Some productivity experts, notably Robert Gordon, think slow productivity growth is with us permanently, which would mean Americans’ incomes will grow only modestly in the coming years. I’m not so pessimistic. Historically, we’ve seen unanticipated spurts of productivity growth as firms suddenly figure out how to take advantage of new technologies and new ways of doing business. That has happened before, as with the Internet boomlet of the late 1990s, and I think it’s entirely possible that it could occur again. But I’m afraid the claim that the government can give us faster productivity growth just by passing a couple of laws falls into the realm of wishful thinking.

Pushing Productivity

As I’ve talked to people about An Extraordinary Time, I’ve received a lot of questions about what government can do to improve productivity. Some readers have gone so far as to accuse me of advocating “no-growth economics” — and, not surprisingly, these critics tend to have their own favorite policy prescriptions which, they promise, will reinvigorate productivity growth and raise living standards.

So let me lay out my argument once more. I don’t assert that government is powerless to improve productivity. I do assert that productivity growth comes largely from innovative ideas put to use in the private sector. Government plays an important role in this. It’s very clear that government spending on education is important in developing a more highly skilled workforce. Government support for scientific research can have a payoff in terms of innovation, as Mariana Mazzucato has shown. Government spending on transportation infrastructure, when managed wisely, makes it easier and cheaper for producers and retailers to move goods and expand labor markets, giving workers a greater choice of jobs and allowing employers to draw on a larger pool of potential employees.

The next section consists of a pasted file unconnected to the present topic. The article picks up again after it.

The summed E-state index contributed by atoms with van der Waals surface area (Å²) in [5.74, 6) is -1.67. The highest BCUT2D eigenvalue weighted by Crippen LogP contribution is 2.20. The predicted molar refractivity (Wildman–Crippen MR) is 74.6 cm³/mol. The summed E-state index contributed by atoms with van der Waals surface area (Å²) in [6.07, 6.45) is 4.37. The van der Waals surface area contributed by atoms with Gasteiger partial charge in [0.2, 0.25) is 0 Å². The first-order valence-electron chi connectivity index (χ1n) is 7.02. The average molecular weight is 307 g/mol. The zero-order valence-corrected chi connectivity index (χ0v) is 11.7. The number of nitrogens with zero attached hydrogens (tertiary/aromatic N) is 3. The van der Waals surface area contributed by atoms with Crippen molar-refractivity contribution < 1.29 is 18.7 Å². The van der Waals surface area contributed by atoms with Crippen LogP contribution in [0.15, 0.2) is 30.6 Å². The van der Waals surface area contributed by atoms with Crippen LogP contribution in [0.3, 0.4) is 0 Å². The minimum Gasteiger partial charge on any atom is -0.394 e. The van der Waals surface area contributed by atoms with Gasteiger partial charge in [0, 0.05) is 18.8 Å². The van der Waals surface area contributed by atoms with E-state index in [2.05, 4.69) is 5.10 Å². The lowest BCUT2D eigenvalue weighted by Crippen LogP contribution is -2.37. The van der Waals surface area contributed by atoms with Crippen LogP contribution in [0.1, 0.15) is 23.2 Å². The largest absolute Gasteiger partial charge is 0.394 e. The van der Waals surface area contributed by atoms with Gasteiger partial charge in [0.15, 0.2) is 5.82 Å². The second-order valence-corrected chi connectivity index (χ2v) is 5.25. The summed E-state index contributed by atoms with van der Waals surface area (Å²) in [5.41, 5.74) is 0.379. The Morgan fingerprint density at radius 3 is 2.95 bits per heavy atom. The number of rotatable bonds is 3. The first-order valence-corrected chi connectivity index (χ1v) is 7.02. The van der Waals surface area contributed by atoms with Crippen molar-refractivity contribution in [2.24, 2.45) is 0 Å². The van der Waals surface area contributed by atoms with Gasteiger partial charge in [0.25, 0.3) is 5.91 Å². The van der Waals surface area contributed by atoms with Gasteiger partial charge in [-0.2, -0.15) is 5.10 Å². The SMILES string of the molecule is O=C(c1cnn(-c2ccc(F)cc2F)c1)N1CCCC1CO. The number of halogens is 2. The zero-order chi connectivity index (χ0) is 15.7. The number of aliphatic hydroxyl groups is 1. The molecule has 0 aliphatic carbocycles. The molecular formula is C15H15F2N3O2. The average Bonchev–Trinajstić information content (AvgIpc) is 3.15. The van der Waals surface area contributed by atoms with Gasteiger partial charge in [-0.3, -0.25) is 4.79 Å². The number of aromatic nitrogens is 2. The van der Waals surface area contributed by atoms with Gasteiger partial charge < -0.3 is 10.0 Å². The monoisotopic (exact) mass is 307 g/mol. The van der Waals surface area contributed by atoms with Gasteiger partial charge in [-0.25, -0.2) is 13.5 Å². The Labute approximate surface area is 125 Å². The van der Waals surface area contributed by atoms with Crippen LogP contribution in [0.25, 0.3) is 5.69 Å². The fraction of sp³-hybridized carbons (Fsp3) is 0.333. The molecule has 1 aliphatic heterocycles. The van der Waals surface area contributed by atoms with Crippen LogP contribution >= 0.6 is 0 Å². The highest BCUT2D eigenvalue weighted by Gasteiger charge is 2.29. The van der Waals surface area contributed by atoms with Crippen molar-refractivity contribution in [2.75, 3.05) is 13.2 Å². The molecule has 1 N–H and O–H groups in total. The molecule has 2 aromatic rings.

The challenge for policymakers, though, is that the timing and magnitude of these effects are highly unpredictable. It’s a good bet that if more students complete university degrees today, we’ll see some payoff in terms of higher productivity in the future. But when? And how much? We can’t answer those questions. With respect to research and development, it’s very clear that scientific discoveries themselves have no direct economic benefits. What matters is turning these discoveries into new products, services, and ways of doing business, and there is no way to predict whether that will happen or how important those innovations will prove to be. In this respect, the U.S. productivity boomlet of the late 1990s and early 2000s is instructive: the unexpected rise in the rate of productivity growth was attributable, in part, to research in computing and communications that had received public funding decades earlier. As president at the time, Bill Clinton was able to claim the credit for stronger economic growth, but he didn’t really have much to do with the public-sector investments that made it possible or with the private-sector innovations that drew on those publicly funded discoveries to bring our economy into the Internet era.